When offering hot chocolate to their guests, Teal says cafés should be delivering something high-end and high-quality. “This should be your goal: an adventure for the taste buds and not something you will find in a hot chocolate packet you buy at the supermarket,” Teal says.
So how does a café turn a ho-hum hot chocolate into a distinctive drink that pleases customers?
Invest in a quality chocolate base
First thing first, the pros agree: Ditch the pre-made instant mixes in favor of quality, high-cocoa-content chocolate powder, if not real chocolate itself.
Over the last eight years, Joe Evans, owner of Nobrow Coffee Werks in Salt Lake City, has rotated through various hot chocolate bases and mixes. Whatever Evans did, Nobrow’s hot chocolate sales languished. “It’s been constant experimentation for us as we’ve tried to figure out the best hot chocolate we can possibly offer,” he says.
Recently, Evans went to Salt Lake City’s emerging artisan chocolate scene to land his latest vendor, Solstice. Evans says the chocolate startup is doing the type of focused artisan work now commonplace in the coffee space. For Nobrow’s hot chocolate, Solstice grinds its bright, acidic Madagascar chocolate bar. “Now we have a partner that’s like-minded and as fanatic about their work as we are about ours,” Evans says. “Best of all, we’re seeing results and serving a hot chocolate drink that is treated the same way as our espressos and coffees—something that is as dynamic and lively as any of the espressos we pour.”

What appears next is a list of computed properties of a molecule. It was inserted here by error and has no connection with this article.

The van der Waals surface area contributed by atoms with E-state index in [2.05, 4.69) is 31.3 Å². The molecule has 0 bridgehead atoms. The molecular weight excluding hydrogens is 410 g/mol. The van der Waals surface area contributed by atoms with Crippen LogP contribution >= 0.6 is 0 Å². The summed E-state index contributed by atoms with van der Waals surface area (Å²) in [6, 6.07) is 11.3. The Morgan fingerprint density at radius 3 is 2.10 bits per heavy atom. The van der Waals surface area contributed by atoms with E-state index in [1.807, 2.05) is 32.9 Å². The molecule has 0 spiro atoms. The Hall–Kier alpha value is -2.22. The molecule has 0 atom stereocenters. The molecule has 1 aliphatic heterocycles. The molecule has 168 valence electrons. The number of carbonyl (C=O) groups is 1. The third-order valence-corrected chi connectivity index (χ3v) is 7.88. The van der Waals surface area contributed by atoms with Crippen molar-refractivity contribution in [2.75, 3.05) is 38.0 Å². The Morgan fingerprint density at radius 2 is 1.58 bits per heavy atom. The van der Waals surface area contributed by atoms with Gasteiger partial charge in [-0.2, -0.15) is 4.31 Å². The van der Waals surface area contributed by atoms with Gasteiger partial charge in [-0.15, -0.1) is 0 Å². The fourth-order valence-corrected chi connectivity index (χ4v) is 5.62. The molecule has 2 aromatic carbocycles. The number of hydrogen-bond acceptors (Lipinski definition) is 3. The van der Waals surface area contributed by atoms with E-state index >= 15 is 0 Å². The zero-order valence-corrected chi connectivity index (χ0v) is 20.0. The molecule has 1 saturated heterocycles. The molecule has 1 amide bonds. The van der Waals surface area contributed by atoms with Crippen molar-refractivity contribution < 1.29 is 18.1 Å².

Looking to capitalize on café owners’ growing desire to use real chocolate, Ghirardelli offers dark chocolate mini chips, a high-grade, premium chocolate that cafés can use to produce a more decadent offering. For those favoring a less intense flavor, the California-based supplier also provides its sweet ground chocolate, a Ghirardelli staple since 1852. “Depending on what the operator wants to do, there are a number of directions to go,” says Eklem.
Szyliowicz, meanwhile, has noted rising demand for single-origin chocolates, momentum that prompted GoodDrinks to add a single-origin cocoa powder from Peru to its product line, which already includes a single-origin chocolate sauce from Ghana.
Show the product
Specifically for those using real chocolate, showing the product can add a level of artisanal flair and arouse consumers’ senses. Eklem says cafés can merchandise the product in such a way that guests ordering a hot chocolate can see the scooping of chocolate pieces and the drama that goes into production. “This allows customers to see the inherent quality of the drink, and making it feel more authentic and handcrafted goes a long way,” Eklem says. “For a specialty coffee shop, you’re selling the senses as much as you are the quality of the ingredients.”
Find a partner for chocolate